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Time: June 2, 2011 at 7:30pm to June 4, 2011 at 9:30pm
Location: Dance Theater Workshop
Street: 219 W. 19th Street
City/Town: New York, NY
Website or Map: http://www.dancetheaterworksh…
Event Type: dance
Organized By: Julia
Latest Activity: Apr 10, 2011
360° Dance Company presents an evening of six works including the New York Premiere of What Was Still Is, choreographed by artistic director Martin Løfsnes, from June 2 – 4, 2011 at Dance Theater Workshop, 219 W. 19th Street, NYC. Performances: Thursday – Saturday at 7:30pm; Saturday matinee at 2pm. Tickets are $20 for all performances ($18 for members, $17 for students and seniors) and are available at www.dancetheaterworkshop.org or by phone at (212) 924-0077. Opening Night Gala tickets for June 2 begin at $100, which includes an after-party at Elmo, 156 Seventh Avenue, NYC.
360° Dance Company returns to Dance Theater Workshop with a program featuring classic modern dance masterpieces and exciting contemporary commissions. The dynamic fusion of the old and new creates a program combining the dramatic integrity of the great modern dance choreographers with the fearless innovation of today’s dance makers. The works in this international program, which includes pieces by choreographers from Mexico, Norway, Italy, Japan and the US, are unified by their examination of human relationships.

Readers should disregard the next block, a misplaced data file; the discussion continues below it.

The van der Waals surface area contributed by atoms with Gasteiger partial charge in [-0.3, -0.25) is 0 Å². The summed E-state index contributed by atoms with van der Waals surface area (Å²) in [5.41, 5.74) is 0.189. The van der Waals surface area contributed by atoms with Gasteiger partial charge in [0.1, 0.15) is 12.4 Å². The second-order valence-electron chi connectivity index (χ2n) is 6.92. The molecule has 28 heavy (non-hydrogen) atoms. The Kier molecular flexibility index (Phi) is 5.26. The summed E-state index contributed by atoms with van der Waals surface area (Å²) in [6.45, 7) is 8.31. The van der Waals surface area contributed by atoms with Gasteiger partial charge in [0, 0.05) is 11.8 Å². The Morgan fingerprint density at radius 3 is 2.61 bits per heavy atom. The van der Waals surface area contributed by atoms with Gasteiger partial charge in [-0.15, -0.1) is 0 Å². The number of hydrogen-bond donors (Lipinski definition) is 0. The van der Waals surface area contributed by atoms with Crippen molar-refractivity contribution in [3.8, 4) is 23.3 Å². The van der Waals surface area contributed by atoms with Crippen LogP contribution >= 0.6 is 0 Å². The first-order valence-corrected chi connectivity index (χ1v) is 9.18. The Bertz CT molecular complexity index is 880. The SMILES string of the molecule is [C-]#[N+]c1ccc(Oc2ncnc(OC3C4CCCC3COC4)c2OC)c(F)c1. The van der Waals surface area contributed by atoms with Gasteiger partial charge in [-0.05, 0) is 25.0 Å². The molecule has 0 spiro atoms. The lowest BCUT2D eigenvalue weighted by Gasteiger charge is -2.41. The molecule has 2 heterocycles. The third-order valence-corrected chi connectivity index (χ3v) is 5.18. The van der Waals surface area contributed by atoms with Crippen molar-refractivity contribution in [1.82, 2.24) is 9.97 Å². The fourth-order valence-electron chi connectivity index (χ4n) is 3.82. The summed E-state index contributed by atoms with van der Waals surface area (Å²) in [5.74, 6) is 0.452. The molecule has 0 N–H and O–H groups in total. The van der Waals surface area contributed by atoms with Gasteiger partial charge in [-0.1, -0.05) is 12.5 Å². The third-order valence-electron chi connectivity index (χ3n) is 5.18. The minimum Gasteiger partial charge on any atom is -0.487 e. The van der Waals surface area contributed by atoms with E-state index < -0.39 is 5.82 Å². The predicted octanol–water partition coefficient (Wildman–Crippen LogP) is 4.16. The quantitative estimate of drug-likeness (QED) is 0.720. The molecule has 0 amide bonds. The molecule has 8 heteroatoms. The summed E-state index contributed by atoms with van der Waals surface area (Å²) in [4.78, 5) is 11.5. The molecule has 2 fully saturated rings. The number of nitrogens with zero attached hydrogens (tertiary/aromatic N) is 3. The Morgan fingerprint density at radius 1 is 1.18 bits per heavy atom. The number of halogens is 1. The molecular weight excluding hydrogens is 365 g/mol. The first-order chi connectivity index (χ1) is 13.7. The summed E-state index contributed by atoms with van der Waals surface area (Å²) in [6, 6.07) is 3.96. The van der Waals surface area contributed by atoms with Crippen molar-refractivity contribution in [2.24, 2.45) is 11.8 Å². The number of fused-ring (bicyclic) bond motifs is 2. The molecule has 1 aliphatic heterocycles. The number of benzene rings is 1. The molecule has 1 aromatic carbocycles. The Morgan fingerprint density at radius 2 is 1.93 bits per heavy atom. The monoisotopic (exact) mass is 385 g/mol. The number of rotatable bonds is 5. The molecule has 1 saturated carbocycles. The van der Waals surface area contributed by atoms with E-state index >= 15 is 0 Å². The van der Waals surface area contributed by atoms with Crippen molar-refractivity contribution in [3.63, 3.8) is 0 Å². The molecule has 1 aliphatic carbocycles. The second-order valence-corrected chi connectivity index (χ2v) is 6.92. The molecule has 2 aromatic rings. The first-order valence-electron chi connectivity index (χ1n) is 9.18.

The evening will include the New York Premiere of "What Was Still Is", a piece for six dancers that explores identity and self discovery. Set to an eclectic mix of Middle Eastern, Mexican, Spanish and American music, the piece asks the question: do we change, or do we simply uncover what was always there? Other works include renowned Graham artist Yuriko’s signature piece "Cry", a female solo of sorrow, and Jane Dudley’s 1944 solo "Cante Flamenco", which demonstrates female power and political conviction through the character of La Passionara, a heroine of the Spanish Civil War. Ricardo Flores’ work "Que Color Tiene El Amor?" (What is the color of love?) is a duet in which two people long for their soul mates, who may be each other in the end. The dancers struggle to break habitual patterns and shed masks of insecurity. Jane Dudley’s 1932 solo "Time is Money" depicts images of the devastation experienced in America in the early 1930’s. This piece was last performed by 360º Dance Company with a female dancer, but will now be explored with alternating male dancers performing the solo. Alessandra Prosperi’s "Satsang" (2010) is an exploration of the notion that humans cannot thrive alone, and that the need for each other is greater than we often come to realize.